What does this mean for IPTC? IPTC is a news technology standards organization. But it is also unique in that we are composed of news companies from around the world. We know from the membership survey that both of these factors – influence over technical solutions and access to technology peers from competitors, partners, diverse organizations large and small – are very important to current members. In order to prosper as an organization, IPTC needs to preserve these unique benefits to members, but also scale them up. This means that we need to find ways to open up the organization in ways that preserve the value of the IPTC and fit with the mission, but also in ways that are more flexible. We need to continue to move beyond saying that the only thing we work on is standards and instead use standards as a component of the technical solutions we develop, as we are doing with EXTRA and the Video Metadata Hub. We need to work with diverse groups focused on solving specific business and journalistic problems – such as trust in the media – and in helping news companies learn the best ways to work with emerging technologies, whether it is voice assistants, artificial intelligence or virtual reality.
I’m confident that – working together – we can continue to reshape the IPTC to better meet the needs of the membership and to move us further forward in support of solving the business and editorial needs of the news and media industry. I look forward to working with all of you on addressing the challenges in 2018 and beyond.
Stuart Myles is the Director of Information Management at Associated Press.
An updated version 2.26 of NewsML-G2 is available as Developer Release
- XML Schemas and the corresponding documentation are updated
- the Structure Matrix Excel sheet is updated
Packages of version 2.26 files can be downloaded:
- All XML Schemas plus Structure Matrix (about 60MB) from https://www.iptc.org/std/NewsML-G2/NewsML-G2_2.26.zip
- The same without XML Schema documentation in HTML (about 1MB) from https://www.iptc.org/std/NewsML-G2/NewsML-G2_2.26-noXMLdocu.zip
- New: in the newsml-g2 repository on GitHub: https://github.com/iptc/newsml-g2
All changes of version 2.26 can be found on that page: http://dev.iptc.org/G2-Approved-Changes
Reminder of an important decision taken for version 2.25 and applying to version 2.26 too: the Core Conformance Level will not be developed any further as all recent Change Requests were in fact aiming at features of the Power Conformance Level, changes of the Core Level were only a side effect.
The Core Conformance Level specifications of version 2.24 will stay available and valid, find them at http://dev.iptc.org/G2-Standards#CCLspecs
By Johan Lindgren
The Sports Content Working Group of IPTC started in the early 2000’s, initially to develop the XML standard SportsML. But the group has evolved to handle many aspects of reporting sports in the news.
The initial big question for news organisations handling sports is to decide if it should be handled as text or as data. The sports articles have, obviously, more in common with articles about other subjects. It is the results, schedules, statistics and standings that provide the dilemma. You can choose to provide the results ready for display on screen or on paper. Or you can provide the results as detailed marked up data and let the receiver handle the formatting, depending on purpose.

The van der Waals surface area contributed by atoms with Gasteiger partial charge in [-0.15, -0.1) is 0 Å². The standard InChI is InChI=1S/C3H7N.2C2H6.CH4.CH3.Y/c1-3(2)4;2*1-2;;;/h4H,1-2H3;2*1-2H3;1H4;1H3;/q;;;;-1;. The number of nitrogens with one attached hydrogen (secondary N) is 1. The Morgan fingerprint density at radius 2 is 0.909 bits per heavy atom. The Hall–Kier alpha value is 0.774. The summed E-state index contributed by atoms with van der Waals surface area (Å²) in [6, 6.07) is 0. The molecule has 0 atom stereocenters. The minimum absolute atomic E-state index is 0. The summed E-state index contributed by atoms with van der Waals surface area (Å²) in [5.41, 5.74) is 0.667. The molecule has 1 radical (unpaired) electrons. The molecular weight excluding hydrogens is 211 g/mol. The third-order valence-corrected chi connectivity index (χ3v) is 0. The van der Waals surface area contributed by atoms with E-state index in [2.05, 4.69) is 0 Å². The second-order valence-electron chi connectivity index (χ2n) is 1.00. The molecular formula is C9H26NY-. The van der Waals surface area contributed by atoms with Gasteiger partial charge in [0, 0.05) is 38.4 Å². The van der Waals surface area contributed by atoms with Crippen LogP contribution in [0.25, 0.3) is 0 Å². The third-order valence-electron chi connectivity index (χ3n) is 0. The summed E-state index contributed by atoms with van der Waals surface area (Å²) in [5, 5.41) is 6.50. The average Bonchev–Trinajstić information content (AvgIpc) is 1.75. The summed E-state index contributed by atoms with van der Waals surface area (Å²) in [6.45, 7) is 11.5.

In fact, with using both NewsML-G2 and SportsML from IPTC you can provide both variants in parallel, if you wish so. In a NewsML-G2 news item as wrapper you provide one rendition of the content with the results as data in SportsML markup, and in another rendition you provide the same results, but in a displayable format like HTML5.
Vocabularies and Media Topics
Another big issue in handling sports data is knowing all the terms, what they mean and how they are used. The people in the sports group have spent a lot of time on this and provide very extensive vocabularies. Some are found in the Media Topics, maintained by the NewsCodes Working Group of IPTC. The same is true for the new addition to this, called facets. Facets refine the semantics of a Media Topic.
Example: If you try to combine Nordic skiing, female, relay, freestyle, 4×5 km as constituting one combined Media Topic and think of all the variations resulting from alternates to those terms, and then expand that thought to all sports events, the number of Media Topics will be overwhelming. Instead, IPTC chose to minimize the number of Media Topics and instead create a system of facets that qualify these broader topics. So, for example, “male” and “female” can apply to many, many sport competition topics, eliminating the need to create separate Media Topic terms for all of them.
Apart from the topics and their facets there is a huge number of metadata property values maintained by the sports group. These values are listed in 113 vocabularies (they can be downloaded), 37 of them are used for the core of SportsML and the other 76 are used for sport-specific additions. In total there are 1,850 values defined and listed as concepts in 113 knowledge items. The list of metadata values and their explanations is fundamental know-how in the sports reporting. You can have names and definitions in several languages.
Example of a code saying the player started the game on the field:
<conceptId qcode=”spplayerstatus:starter” />
<name xml:lang=”en-US”>starter</name><name xml:lang=”en-GB”>starter</name>
<definition xml:lang=”en-GB”>A member of the lineup that enters the field at the commencement of play.</definition></concept>
SportsML is used by news organisations around the world both for everyday sport reporting and big events. BBC, for example, built their handling of the Olympic results in London around SportsML. It is also used by organisers of so-called fantasy sports leagues. Even by just using the core you can handle most normal news reporting of all sports events and competitions. There are also plugins for eleven sports, when you want to handle very in-depth data of these sports. And more plugins can be added. There are also ways to extend the standard with your own values or constructs. When developing SportsML the aim has always been to handle things in the core if the things are applicable to more than one sport. But some things are very specific to one sport and will instead be placed in its own schema which is imported and linked in proper places.